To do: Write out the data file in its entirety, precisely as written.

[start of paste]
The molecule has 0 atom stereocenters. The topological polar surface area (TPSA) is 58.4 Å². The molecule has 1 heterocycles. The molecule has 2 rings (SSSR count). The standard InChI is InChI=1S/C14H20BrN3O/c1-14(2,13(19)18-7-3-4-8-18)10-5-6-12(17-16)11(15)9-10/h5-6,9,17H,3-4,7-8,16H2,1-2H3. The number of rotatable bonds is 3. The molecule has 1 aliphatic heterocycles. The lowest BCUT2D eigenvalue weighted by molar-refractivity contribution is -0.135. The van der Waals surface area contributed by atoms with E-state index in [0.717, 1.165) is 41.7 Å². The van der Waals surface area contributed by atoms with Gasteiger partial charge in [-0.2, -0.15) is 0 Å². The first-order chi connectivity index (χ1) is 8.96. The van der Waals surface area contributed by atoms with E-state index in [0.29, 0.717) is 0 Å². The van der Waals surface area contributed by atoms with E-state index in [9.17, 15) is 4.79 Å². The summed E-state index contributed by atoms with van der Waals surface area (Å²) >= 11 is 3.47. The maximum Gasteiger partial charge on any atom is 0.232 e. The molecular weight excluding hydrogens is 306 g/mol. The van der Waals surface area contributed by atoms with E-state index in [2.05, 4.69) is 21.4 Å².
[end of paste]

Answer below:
The molecule has 0 atom stereocenters. The topological polar surface area (TPSA) is 58.4 Å². The molecule has 1 heterocycles. The molecule has 2 rings (SSSR count). The standard InChI is InChI=1S/C14H20BrN3O/c1-14(2,13(19)18-7-3-4-8-18)10-5-6-12(17-16)11(15)9-10/h5-6,9,17H,3-4,7-8,16H2,1-2H3. The number of rotatable bonds is 3. The molecule has 1 aliphatic heterocycles. The lowest BCUT2D eigenvalue weighted by molar-refractivity contribution is -0.135. The van der Waals surface area contributed by atoms with E-state index in [0.717, 1.165) is 41.7 Å². The van der Waals surface area contributed by atoms with Gasteiger partial charge in [-0.2, -0.15) is 0 Å². The first-order chi connectivity index (χ1) is 8.96. The van der Waals surface area contributed by atoms with E-state index in [0.29, 0.717) is 0 Å². The van der Waals surface area contributed by atoms with E-state index in [9.17, 15) is 4.79 Å². The summed E-state index contributed by atoms with van der Waals surface area (Å²) >= 11 is 3.47. The maximum Gasteiger partial charge on any atom is 0.232 e. The molecular weight excluding hydrogens is 306 g/mol. The van der Waals surface area contributed by atoms with E-state index in [2.05, 4.69) is 21.4 Å².